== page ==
11:48 Menendez: I regret we didn’t have an opportunity to speak before. A national grid is in the national interest. But the entire state of NJ has been designated as a national interest corridor. On the West Coast the DOE produced a transmission line by transmission line study. As the DOE updates their congestion studies, will they be accurate on a line by line study? Would you be willing to narrow the Northeast transmission corridor?
Chu: I recognize that New Jersey is a bigger state than some people think. I would be willing to narrow the corridor based on reviews. I don’t know the details but will review that.
Menendez: We are the second-largest producer of solar equipment. A big challenge is net metering and interconnection standards. Do you support legislation?
Chu: Yes. I’m on the NAS panel, on the transmission and distribution subpanel. The smart grid is a very important part of our strategy to a sustainable energy future.
Menendez: Sen. Sanders and I authored the efficiency block grant program. I hope you will look at that.
11:53 Wyden: I look forward to supporting you as our secretary. The nuclear blueprint greenlights more plants without dealing with the waste.
Chu: I’m willing to work with you, but I believe nuclear power will be part of our future. Nuclear power is 70% of our carbon-free production today.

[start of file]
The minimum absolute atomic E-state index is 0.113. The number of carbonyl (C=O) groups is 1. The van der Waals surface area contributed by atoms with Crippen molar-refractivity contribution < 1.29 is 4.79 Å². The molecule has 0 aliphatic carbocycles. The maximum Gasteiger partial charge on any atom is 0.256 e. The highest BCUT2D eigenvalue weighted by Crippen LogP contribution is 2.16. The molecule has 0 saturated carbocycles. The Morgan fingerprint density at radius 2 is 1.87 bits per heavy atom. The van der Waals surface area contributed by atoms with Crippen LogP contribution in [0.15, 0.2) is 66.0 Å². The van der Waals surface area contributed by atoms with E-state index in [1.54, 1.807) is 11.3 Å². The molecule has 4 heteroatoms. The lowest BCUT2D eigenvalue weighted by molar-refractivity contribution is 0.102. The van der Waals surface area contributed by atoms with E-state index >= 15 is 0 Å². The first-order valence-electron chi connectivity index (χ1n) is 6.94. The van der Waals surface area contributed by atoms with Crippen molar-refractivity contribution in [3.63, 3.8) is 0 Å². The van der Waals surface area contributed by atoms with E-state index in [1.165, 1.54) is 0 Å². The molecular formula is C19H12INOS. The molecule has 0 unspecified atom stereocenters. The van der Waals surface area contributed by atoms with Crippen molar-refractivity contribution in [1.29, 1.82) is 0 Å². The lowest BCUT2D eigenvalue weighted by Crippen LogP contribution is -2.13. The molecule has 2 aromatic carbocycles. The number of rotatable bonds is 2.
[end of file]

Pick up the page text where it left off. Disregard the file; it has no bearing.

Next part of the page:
Wyden: The ballgame on climate change is bringing in China and India into a global agreement.
Chu: Currently we’re in a standoff position. Our position is we won’t go forward without China. China’s position is that the richer countries that have put all the historical emissions up have the responsibility. I think all countries have to be a part but we need to lead. We need to start working with China and India to work concurrently developing technology, particularly efficiency. For example, building energy-efficient buildings.
Wyden: I think you’ll be an excellent secretary.
11:58 Udall (D-Colo.): There’s a belief that a renewed emphasis on science will serve Colorado, this nation, and the world well. I look forward to supporting your nomination. The Rocky Flats Environmental Technology Site. We’ve closed that site. But we have ongoing issues. Cleanup, worker health.
Chu: I will certainly look into this.
Udall: The National Renewable Energy Laboratory.
Chu: I think NREL will play a key role going forward. You have my assurance that NREL is certainly on my radar screen and has to play a vital role.
Udall: The national renewable electricity standard. Would you work with us on developing one?